Laser technology could be used to attract attention from aliens

Nov. 6 (UPI) — Pointing a special laser from Earth could act as a beacon light to aliens in space, a recent study said. The Massachusetts Institute of Technology study, published in Astrophysical Journal, proposes the idea of focusing a high-powered 1- to 2-megawatt laser through a large 30- to 45-meter telescope in order to produce an infrared beam that could shine into space. That beam, said lead researcher James Clark, would be at least 10 times stronger than the sun, making it powerful enough to shine through the sun’s energy. “I wanted to see if I could take the kinds of telescopes and lasers that we’re building today, and make a detectable beacon out of them,” Clark said in a press release. Clark said the megawatt laser could send Morse code signals to alien astronomers living in systems closest to the Earth such as Proxima Centauri or TRAPPIST-1, a star 40 light years away with three potentially habitable exoplanets. “If we were to successfully close a handshake and start to communicate, we could flash a message, at a data rate of about a few hundred bits per second, which would get there in just a few years,” Clark said. He want...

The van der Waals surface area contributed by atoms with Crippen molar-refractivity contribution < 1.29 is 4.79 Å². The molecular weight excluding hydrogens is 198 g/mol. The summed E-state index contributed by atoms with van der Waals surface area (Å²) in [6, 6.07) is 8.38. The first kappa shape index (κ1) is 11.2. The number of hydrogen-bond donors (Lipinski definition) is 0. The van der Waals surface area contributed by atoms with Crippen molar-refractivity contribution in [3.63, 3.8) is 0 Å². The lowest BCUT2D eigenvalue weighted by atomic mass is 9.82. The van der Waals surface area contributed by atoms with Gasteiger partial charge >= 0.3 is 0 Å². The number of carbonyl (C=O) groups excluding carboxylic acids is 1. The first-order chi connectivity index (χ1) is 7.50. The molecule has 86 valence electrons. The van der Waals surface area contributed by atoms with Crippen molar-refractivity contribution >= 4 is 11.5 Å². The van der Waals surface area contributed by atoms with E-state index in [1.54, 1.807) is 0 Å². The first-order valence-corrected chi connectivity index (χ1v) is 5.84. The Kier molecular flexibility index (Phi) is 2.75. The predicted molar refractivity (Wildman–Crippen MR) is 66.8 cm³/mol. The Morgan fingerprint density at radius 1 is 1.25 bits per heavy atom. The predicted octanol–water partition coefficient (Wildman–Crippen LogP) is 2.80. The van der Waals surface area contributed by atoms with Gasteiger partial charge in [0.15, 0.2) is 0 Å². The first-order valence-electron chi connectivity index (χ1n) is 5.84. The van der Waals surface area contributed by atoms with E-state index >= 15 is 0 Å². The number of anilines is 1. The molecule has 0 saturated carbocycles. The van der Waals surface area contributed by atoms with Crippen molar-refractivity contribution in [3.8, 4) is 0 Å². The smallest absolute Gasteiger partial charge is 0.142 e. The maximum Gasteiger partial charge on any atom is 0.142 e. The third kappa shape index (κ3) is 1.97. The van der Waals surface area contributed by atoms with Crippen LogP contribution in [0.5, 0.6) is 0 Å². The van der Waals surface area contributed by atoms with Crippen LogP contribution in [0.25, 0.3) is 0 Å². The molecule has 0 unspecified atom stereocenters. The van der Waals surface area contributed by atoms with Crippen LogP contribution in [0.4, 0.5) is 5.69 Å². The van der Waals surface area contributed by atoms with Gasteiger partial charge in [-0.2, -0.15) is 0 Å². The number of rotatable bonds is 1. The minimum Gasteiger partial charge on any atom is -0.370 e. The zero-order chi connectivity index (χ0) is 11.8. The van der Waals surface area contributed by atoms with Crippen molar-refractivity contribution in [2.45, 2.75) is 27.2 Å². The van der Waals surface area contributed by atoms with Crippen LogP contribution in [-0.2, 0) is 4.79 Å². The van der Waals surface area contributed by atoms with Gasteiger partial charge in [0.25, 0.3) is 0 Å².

Behold the revolution: LED bulbs are now as cheap as incandescents

Years ago, Bill Gates looked at the computer revolution and noted that, “If GM had kept up with technology like the computer industry has, we would all be driving $25.00 cars that got 1,000 miles to the gallon.” Today it would be a flying car running on sunshine that costs a dime. But in many ways, the LED revolution has been just as breathtaking. I couldn’t help but smile when I read about a recent deal from a certain omnipresent online company, offering a dozen 800 lumen Philips LED bulbs for twenty-two bucks. This is truly extraordinary, a transformation that we have watched in in real time on TreeHugger. The first LED bulb we showed on TreeHugger in 2007 punched out 594 lumens and cost $70. The post got 174 comments. Then TreeHugger emeritus Mike spent a few years reviewing every new bulb; I loved his review of the Philips AmbientLED 12.5-watt A19 LED lightbulb: “A Bulb from the Future! It Looks Like it Belongs on a Spaceship!” Exciting times. It looked weird, cost $40, and was rated for 25,000 hours. The two-buck Philips bulbs selling today are rated for ten years, give the same 800 lumens running at 8.5 watts. About the same time, Mike reviewed GE bulbs with big rad...